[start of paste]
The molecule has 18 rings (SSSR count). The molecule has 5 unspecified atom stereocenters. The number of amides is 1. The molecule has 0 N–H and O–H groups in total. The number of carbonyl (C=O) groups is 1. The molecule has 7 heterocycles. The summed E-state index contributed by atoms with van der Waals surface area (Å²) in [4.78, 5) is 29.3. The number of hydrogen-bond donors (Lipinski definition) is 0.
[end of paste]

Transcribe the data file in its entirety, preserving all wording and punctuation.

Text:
The molecule has 18 rings (SSSR count). The molecule has 5 unspecified atom stereocenters. The number of amides is 1. The molecule has 0 N–H and O–H groups in total. The number of carbonyl (C=O) groups is 1. The molecule has 7 heterocycles. The summed E-state index contributed by atoms with van der Waals surface area (Å²) in [4.78, 5) is 29.3. The number of hydrogen-bond donors (Lipinski definition) is 0.